Nephrolepis exaltata is a lusciously thick evergreen fern with beautiful sword-shaped leaves. In its larger native form (the Boston Fern) it’s a super popular houseplant, and has been since the Victorian period.
Thankfully for us, it also comes in a few dwarf varieties that are perfect for terrariums – this ‘Fluffy Ruffles’ cultivar and the ‘Marisa’ being two of them. This miniature fern only grows up to 12 inches and has a characteristic fluffy texture.
Nephrolepis exaltata Care & Growth
|Lighting||Medium – high indirect light|
|Watering||Regular, even moisture|
|Humidity||High humidity (60-90%)|
In a terrarium, Nephrolepis exaltata will do best with plenty of bright, indirect light. They can handle some direct winter sun but are still prone to scorching.
Like most ferns, Sword Ferns grows best with constant, even moisture. They can be quite sensitive and have very little drought tolerance.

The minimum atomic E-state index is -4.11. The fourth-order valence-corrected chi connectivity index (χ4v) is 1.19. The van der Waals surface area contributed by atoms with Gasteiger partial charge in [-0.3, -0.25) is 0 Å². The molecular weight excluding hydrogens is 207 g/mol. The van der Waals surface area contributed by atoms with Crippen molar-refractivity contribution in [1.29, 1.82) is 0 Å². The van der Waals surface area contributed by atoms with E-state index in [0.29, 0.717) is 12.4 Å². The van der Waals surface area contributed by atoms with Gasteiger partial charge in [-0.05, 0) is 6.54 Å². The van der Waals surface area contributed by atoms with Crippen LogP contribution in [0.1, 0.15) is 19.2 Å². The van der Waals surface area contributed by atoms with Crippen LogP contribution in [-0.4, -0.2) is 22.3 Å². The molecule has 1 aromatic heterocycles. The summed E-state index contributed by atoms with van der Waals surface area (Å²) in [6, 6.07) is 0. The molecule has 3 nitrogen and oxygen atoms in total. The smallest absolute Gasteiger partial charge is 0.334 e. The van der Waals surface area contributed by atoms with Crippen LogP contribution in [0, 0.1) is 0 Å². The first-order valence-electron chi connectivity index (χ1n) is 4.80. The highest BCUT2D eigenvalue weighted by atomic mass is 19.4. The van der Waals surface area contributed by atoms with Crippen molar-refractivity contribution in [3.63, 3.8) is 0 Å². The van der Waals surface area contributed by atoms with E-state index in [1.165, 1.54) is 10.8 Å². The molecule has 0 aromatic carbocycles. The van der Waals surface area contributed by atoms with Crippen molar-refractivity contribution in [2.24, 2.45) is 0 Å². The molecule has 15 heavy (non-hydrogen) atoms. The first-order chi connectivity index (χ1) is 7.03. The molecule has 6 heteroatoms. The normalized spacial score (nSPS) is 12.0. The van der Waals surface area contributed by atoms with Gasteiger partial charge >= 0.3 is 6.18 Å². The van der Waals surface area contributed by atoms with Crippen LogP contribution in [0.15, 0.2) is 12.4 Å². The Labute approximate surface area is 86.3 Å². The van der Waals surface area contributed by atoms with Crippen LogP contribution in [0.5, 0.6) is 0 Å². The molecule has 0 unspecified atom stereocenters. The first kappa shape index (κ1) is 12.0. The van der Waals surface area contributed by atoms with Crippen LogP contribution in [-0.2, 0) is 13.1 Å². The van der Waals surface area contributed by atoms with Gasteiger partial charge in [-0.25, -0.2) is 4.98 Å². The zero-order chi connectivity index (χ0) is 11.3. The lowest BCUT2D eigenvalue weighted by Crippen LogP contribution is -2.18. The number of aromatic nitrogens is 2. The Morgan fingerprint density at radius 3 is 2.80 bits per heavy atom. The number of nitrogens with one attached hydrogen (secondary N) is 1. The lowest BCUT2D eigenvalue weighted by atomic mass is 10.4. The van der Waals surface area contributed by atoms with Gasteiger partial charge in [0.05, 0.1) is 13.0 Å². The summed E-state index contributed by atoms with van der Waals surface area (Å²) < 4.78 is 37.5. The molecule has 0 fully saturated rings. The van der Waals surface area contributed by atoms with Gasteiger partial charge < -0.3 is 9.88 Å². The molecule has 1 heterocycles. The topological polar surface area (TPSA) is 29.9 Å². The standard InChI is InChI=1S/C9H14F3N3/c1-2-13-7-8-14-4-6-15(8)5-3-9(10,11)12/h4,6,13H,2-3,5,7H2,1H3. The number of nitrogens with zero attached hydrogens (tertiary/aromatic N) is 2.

Originating from humid swamp environments (unsurprisingly not Boston, despite the common name) Nephrolepis exaltata prefers a substrate that’s rich in moisture and organic materials. A tropical terrarium substrate with good water retention and drainage will work best.
Temperature & Humidity
Sword Ferns love a humid environment and will need well over 50% to grow properly. They are tropical plants, and will do well in the higher temperatures usually found in a tropical terrarium, but they actually do great when they’re a bit cooler too.
Under the right conditions, Nephrolepis exaltata can grow fairly quickly and widely, and so may need regular pruning.
Sword ferns belong to a type of plants which reproduce via spores, though it’s not true of all varieties. The ‘Fluffy Ruffles’ cultivar is sterile and doesn’t contain spores.
Thankfully, there’s another way to propagate Sword Ferns, and that’s through division. Simply divide a healthy plant, ensuring each division has its own section of healthy roots and plant as you normally would.
Varieties & Similar Plants
The classic Boston Fern comes in a wide range of cultivars, most of which are large and more suited as houseplants. The ‘Marisa’ and ‘Fluffy Ruffles’ are the smallest varieties, though the `Bostoniensis Compacta’ cultivar may fit larger terrariums.
As Nephrolepis exaltata is sensitive to moisture and humidity, most of the visible issues are due to these. Yellowing leaves are a sign of too little humidity, and shedding fronds are a sign of excessive dryness.